Five years ago, in the depths of the recession, Spartanburg leaders began raising funds for a radical revitalization plan.
So began the Northside Initiative, an ambitious vision to transform a 400-acre crime-ridden food desert into a vibrant, sustainable, opportunity-rich swath of Spartanburg.
Once a vibrant population hub, the area slipped into a crime-ridden pattern of decline.
The catalyst was a new branch location for the Edward Via College of Osteopathic Medicine, which started classes in 2011 on the old Spartan Mill site and represented a welcome shot of energy and investment Spartanburg leaders say they couldn’t pass up. Five years of redevelopments later – including a food hub with job training, housing builds for a model block on Brawley Street and near-completion for a recreation center – violent crime has fallen 81 percent since 2011, according to leaders.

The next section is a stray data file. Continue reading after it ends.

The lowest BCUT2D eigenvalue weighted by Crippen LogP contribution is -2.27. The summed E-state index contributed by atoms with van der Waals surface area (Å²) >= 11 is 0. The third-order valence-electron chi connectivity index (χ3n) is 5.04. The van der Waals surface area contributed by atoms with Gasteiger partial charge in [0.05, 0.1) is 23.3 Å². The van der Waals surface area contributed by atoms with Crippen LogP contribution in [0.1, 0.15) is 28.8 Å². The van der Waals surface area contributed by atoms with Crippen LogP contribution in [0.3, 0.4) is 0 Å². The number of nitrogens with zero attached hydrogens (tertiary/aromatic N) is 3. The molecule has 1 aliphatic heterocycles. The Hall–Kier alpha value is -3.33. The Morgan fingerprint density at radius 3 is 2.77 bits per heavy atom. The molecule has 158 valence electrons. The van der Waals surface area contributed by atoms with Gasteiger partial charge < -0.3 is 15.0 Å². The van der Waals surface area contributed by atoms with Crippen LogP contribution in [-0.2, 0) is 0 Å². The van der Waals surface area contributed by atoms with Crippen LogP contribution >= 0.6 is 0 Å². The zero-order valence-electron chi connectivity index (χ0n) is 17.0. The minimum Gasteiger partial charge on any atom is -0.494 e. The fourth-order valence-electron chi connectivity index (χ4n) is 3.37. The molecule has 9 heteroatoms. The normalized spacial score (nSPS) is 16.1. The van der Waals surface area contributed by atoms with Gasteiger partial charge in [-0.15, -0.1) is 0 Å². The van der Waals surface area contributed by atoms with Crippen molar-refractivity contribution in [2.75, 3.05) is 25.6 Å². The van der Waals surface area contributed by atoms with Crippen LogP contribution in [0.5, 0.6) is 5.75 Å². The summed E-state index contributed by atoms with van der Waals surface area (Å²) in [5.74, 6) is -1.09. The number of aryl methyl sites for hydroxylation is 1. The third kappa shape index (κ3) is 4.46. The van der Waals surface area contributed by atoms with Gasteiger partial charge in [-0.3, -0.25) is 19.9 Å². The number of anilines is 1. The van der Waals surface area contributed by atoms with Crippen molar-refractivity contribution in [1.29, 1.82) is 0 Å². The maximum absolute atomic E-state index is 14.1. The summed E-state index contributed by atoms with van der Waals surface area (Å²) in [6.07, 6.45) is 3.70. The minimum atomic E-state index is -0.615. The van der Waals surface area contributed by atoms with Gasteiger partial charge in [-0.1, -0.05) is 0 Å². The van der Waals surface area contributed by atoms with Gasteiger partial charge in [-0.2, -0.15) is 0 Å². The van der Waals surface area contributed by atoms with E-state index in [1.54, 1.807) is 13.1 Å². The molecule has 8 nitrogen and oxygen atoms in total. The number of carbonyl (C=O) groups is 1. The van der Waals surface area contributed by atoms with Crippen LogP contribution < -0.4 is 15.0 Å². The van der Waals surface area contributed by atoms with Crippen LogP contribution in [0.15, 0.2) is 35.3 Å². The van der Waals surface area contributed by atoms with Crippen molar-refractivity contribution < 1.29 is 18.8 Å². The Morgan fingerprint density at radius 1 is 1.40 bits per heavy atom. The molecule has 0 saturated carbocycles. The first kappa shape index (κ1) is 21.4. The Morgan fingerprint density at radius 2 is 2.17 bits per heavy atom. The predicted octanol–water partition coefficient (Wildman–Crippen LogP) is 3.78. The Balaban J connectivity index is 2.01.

“Part of this transformation is that the Northside is safe, that crime is reducing as a result of what we’re dong here,” says Tammie Hoy Hawkins, president of Northside Development Corp., which spearheaded the project along with the City of Spartanburg and the Spartanburg Housing Authority. “The neighborhood did come upon hard times with the mill closure and then the recession, but the public private partnerships that have come together are really transforming that.”
The Northside Initiative has led to Harvest Park, which is home to the Hub City Farmer’s Market, The Butterfly Foundation, the Monarch Café & Fresh Food Store and an urban garden. Other projects underway include the state-of-the-art T.K. Gregg Recreation Center funded by a $6 million city commitment; an early childhood education center; the teardown and redevelopment of the decaying Oakview Apartments; and the second phase of the Brawley Street Model Block. Hoy Hawkins is in the process of relocating and providing case management for Oakview residents, and hopes to finish the two- and three-bedroom market rate and affordable model block by the end of the year.